Your Guide to Discussing the Syrian Airstrikes Online

The Middle East, and especially Syria, rejects simple narratives that people in America want to impose on it.

The Middle East is a complicated region that rejects simple narratives. Yet people, especially those in the West, want simple narratives to explain everything that happens there. For some, when a president orders an airstrike in Syria it’s proof of that president's imperial aims. For others it’s a chance to talk about repealing the Authorization for Use of Military Force (AUMF) from 2001 that underpins the Forever Wars. For still others it’s a chance to talk about the litany of horrors America has brought to the Middle East.

So it was with President Biden’s first airstrike on Feb. 25. The facts are these: after several Iran-launched rocket attacks against U.S., coalition, and Iraqi forces in Iraq, Biden ordered an attack on a military checkpoint and storage facility used by Iranian-backed Iraqi militias on the Syrian side of the border of Iraq and Syria.

The strike came from F-15s which dropped seven 500 pound precision-guided bombs. These were probably GBU-38/B Joint Direct Attack Munitions, but that’s unconfirmed. Pentagon sources said there were casualties but didn’t give a number, emphasizing that the strike was meant as a warning. Local sources have reported casualties as high as 22, but that number is disputed by all sides

In the days after the strike, the White House spun up it’s media machine in an effort to characterize the strike as a retaliatory measure against Iran-backed strikes. It released footage of a January 2020 attack on the Al Asad Air Base.

60 Minutes interviewed American service members present during the attack.

Online, some western leftists characterized the attacks as a hegemonic assault on the Middle East by Imperial America. The strike was proof, they said, that Biden was just another president who would keep the churning the fires of the Forever War. The Onion ran several biting articles about the attack. Memes depicting munitions covered in Democratic slogans proliferated.

Not many asked Syrians how they felt about all this.

The Syrian civil war has been going on for a decade now and it’s a complicated conflict. But at its base is President Bashar al-Assad who has used chemical weapons and barrel bombs against his own people to stay in power. Russia is backing him and has used its own Iskander ballistic missiles to destroy hospitals in Syria. 

We know this because the Russian Ministry of Defense recently released a montage of footage that included video of it blowing up hospitals. It released this footage after Armenian Prime Minister Nikol Pashinyan complained that his own Iskanders didn’t quite perform the way he wanted during Armenia’s fight with Azerbaijan last year. The Kataib Hezbollah and Kataib Sayyid al-Shuhada forces targeted in the attack are allied with the Assad regime. If the Syrian civil war has clear bad guys, these are them.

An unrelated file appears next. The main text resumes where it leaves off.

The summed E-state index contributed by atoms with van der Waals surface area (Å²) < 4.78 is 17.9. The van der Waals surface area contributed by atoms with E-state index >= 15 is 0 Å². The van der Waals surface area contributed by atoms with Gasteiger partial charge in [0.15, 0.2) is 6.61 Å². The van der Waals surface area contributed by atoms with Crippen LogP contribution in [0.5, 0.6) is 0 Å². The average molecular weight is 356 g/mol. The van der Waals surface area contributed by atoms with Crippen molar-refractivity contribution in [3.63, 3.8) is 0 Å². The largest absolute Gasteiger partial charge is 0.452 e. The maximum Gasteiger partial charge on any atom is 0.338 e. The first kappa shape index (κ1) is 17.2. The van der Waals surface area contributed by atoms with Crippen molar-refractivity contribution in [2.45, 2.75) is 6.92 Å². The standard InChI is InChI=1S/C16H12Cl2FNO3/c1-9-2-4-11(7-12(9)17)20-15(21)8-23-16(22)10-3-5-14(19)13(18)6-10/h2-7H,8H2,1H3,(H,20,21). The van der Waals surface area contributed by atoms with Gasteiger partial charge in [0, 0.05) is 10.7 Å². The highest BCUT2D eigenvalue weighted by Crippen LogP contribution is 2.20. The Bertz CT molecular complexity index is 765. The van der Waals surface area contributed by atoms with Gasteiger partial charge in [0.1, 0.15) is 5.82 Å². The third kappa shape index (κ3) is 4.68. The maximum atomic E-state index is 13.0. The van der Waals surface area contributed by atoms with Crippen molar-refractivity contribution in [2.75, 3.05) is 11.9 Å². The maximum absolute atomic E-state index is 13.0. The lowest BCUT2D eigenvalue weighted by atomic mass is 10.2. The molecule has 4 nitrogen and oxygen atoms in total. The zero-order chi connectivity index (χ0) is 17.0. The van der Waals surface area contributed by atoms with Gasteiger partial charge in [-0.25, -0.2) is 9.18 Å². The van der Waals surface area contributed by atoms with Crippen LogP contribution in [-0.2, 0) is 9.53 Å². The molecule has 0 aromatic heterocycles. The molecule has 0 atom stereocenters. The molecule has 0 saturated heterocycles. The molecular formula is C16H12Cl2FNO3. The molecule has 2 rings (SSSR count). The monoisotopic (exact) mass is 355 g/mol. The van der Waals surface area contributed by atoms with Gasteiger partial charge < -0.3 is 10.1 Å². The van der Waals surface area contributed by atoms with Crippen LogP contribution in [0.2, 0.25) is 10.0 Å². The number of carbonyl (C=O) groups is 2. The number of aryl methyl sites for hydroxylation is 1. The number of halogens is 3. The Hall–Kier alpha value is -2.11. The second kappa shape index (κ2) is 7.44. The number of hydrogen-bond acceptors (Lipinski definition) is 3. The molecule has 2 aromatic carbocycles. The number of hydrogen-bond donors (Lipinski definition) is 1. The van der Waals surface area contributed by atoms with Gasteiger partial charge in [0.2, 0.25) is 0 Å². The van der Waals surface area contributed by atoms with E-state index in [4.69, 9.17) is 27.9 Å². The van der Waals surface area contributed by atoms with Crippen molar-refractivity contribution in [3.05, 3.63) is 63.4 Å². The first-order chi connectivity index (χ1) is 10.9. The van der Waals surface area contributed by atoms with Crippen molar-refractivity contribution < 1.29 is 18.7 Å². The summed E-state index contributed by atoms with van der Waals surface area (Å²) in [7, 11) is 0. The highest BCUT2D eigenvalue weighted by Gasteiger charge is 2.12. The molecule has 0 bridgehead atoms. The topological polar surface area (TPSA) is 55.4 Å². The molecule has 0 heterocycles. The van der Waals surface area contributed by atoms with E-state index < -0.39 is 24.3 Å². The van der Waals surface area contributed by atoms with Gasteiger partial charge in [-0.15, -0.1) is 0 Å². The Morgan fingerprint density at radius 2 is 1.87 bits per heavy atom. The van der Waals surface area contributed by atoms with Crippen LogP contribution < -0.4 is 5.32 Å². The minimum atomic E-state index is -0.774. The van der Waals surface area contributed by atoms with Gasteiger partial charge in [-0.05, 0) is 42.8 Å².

The media describes Kataib Hezbollah as an “Iran-backed militia” but what does that mean? It’s a Shia militia funded, trained by Iran, and often led by Iranian commanders. The irregular force first formed in the aftermath of the U.S. invasion of Iraq, pulling fighters from across the region. Iran’s Quds force supplied it with weapons and training. It became infamous for violent ethnic campaigns against Sunnis in Iraq.

It's been instrumental in an Iran backed plan of genocide and replacement in Syria. As Sunnis die or flee, Shias from Syria, Iraq, and Lebanon come in. The militia attack in Erbil in the Kurdistan region of Iraq that precipitated the Syria strike injured at least one Syrian refugee when several rockets fell in residential areas of the city. At the American base two contractors—an Iraqi and a Filipino firefighter—died in the attack. Being Shia is not a protection from them, as Kataib Hezbollah routinely assassinates Shia dissidents and protestors.

The Syrian Emergency Task Force, a non-profit organization promoting peace and democracy in Syria, released a statement in support of the airstrike. “The Iranian-backed forces currently in Syria are allies to the Assad Regime, contributing to human rights abuses and mass atrocities against Syria’s civilian population,” it said. “Kataib Hezbollah forces are trained in Iran and then flown to Syria to support Assad’s forces on the ground. In this capacity, they have participated in the deliberate targeting of civilian life, including attacks on educational and medical facilities, and in forced displacement.”

There are thousands of Syrian expats online. There are even more subject-matter experts that either live or lived in the Middle East. Their opinions on this air strike matter more than mine.

So, should Congress reassert its power to authorize war and repeal 2001’s AUMF? Yes. Does America need to scale back its involvement in the Middle East? I think so.

But don’t pretend that America is the worst actor in the Middle East. The anti-Imperial left in America absolutely believes in American exceptionalism, it just comes at it from a different angle. 

There’s a paternalistic chauvinism to how the left discusses Middle Eastern countries it doesn’t understand, one that can be as damaging and condescending as the idea that America needs to police foreign countries as an extension of its foreign policy goals. Being an anti-imperialist is not a license to use the tragedy of a people you haven’t bothered to understand as a political football. 

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image at top: A F-15 in flight in 2007. U.S. Air Force photo